Its main business activity involves transporting commodities such as oil and natural gas for third parties such as oil and gas companies for a fee. In essence, Kinder Morgan operates a toll-based business, which generates stable fee revenues, without having exposure to fluctuating commodity prices. The volumes of oil and gas transported in the US are very stable and move by only a few percentage points per year. In addition, as the US is experiencing a boom in shale-gas production, there is a greater need for transporting carbons in the country. Companies like Kinder Morgan are in a great position to capitalize on this opportunity, with their pipelines in Marcellus Shale, Eagle Ford, Haynesville and Barnett Shale.
The partnership is operated by Kinder Morgan Inc (KMI), which is the General Partner. The general partner has an incentive distribution rights to 50% of distributable cash flows over certain amounts as well as 11% of the partnership. As a result, future distributions growth might be limited in the limited partnership level, but much higher at the general partner level. In a previous article I mentioned that there are three ways to invest in Kinder Morgan through general partner, limited partner and LLC interests.
Kinder Morgan’s CEO, Richard Kinder, owns 24% of the general partner interests in the partnership and received an annual salary of $1/year. As a result, since most of his net worth is invested in the partnership, he has the incentive to deliver solid results to unit holders in terms of distributions and total returns. It is rare in corporate America today to see management and shareholders goals align as closely as they do in Kinder Morgan. The other major company that comes to mind, where top management has a large stake includes Warren Buffett’s Berkshire Hathaway (BRK.B).
As a master limited partnership, Kinder Morgan (KMP) is a pass-through entity. This means that it does not pay taxes at the corporate level. Instead, each unitholder pays their portion of Kinder Morgan’s income, net of any deductions. Each year, unitholders receive a K-1 form, which describes their share of income, and how to report it on their tax returns. In general, for the first ten years or so, new unitholders generally do not pay taxes on their distributions, as they are classified as “return of capital” for tax purposes. While this creates a slightly more challenging tax return than the typical dividend paying stock, any serious do-it-yourself investor or investor with an average CPA should be able to handle this aspect. Taxation also makes investing in Kinder Morgan Partners slightly more challenging in deferred retirement accounts such as ROTH IRA’s. Luckily, the option to acquire i-shares of Kinder Morgan Management (KMR) exists, which pay distributions in the form of stock. As a result, unitholders do not receive any cash, and their distributions are viewed in the eyes of the IRS similar to stock splits. This means that unitholders of Kinder Morgan Partners, who invest in I-Shares such as KMR do not have to file any information with tax authorities regarding the shares they received as distributions from KMR. The only item that has to be reported would be the taxable event of a sale. Currently, KMR trades at a discount to KMP, which is why a lot of investors have chosen it over the partnership units.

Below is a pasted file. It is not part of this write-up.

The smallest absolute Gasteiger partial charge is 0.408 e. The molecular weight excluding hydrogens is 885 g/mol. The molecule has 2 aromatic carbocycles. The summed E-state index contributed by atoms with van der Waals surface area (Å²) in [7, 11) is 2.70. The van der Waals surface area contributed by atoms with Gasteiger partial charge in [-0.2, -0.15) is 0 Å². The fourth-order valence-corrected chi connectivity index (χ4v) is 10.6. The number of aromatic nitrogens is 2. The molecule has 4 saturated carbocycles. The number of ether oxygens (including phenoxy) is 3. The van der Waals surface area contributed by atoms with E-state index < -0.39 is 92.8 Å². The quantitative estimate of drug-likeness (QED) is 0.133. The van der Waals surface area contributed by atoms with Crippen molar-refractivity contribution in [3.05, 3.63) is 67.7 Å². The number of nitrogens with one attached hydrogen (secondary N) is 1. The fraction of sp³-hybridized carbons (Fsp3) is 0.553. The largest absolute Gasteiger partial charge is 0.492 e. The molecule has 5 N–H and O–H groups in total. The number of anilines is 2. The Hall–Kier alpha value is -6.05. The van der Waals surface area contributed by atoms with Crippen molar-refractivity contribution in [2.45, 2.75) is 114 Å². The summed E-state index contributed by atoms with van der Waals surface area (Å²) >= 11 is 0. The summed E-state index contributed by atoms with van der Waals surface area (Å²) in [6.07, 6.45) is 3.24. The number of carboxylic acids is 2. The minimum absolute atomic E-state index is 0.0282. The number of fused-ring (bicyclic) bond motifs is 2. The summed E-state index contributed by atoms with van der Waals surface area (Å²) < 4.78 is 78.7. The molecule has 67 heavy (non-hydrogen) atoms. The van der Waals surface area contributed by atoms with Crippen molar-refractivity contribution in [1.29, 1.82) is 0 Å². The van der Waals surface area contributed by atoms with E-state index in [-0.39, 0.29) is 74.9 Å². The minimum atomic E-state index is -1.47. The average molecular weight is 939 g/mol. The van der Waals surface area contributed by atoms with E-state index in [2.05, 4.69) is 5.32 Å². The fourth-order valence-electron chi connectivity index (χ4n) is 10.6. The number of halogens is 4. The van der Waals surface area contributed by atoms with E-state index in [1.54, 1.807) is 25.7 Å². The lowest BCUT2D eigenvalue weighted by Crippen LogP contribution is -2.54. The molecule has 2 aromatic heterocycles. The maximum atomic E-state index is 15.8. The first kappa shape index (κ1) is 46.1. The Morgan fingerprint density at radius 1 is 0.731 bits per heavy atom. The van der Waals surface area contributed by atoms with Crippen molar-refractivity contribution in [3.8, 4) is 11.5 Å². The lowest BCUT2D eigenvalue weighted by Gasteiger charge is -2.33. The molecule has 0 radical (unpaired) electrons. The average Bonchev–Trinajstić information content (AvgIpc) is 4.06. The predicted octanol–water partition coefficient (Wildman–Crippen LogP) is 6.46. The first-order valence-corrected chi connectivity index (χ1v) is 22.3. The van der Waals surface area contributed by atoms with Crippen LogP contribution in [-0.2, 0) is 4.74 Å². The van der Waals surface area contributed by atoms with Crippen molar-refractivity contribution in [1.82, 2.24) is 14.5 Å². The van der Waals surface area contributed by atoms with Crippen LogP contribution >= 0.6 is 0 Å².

This being said, Kinder Morgan does have the distributable cash flows from its vast portfolio of fee generating assets to pay for its generous partner distributions. For the first six months of 2012, Kinder Morgan had Distributable Cash Flow of $2.44 unit, while it paid out $2.36/unit. In 2011 DCF/unit was $4.68/unit and the partnership distributed $4.61/unit for the year.
Future distributions growth could come out of the ten billion in capex that the partnership plans to invest over the next five years. Projects in the pipeline include $4 billion for Transmountain Pipeline expansion, as well as expansions in company’s Natural Gas and Products Pipelines expansions. As General Partner plans on becoming a pure play GP by 2014, there will be expected drop-downs of assets to Kinder Morgan Partners, which would fuel future distributions growth as well. The Parkway Pipeline is another major project in South-East US, which is expected to come on-line in 2013, and be accretive to distributable cash flow per unit. Another driver of growth could include tariff increases as well as organic growth in oil and gas delivered. A third driver of growth could include strategic acquisitions. The acquisition of El Paso in 2011 will lead to Kinder Morgan Partners acquiring several projects. This in turn has increased the expected growth in distributions per unit from 5% to 7% in the foreseeable future.
One of the risks for the partnership includes interest rate risk. For every one percent move in interest rates, interest expense fluctuates by $55 million. If interest rates start to increase, that could affect distributable cash flow per unit, as new projects would be more expensive to build.
Full Disclosure: Long KMR and KMI
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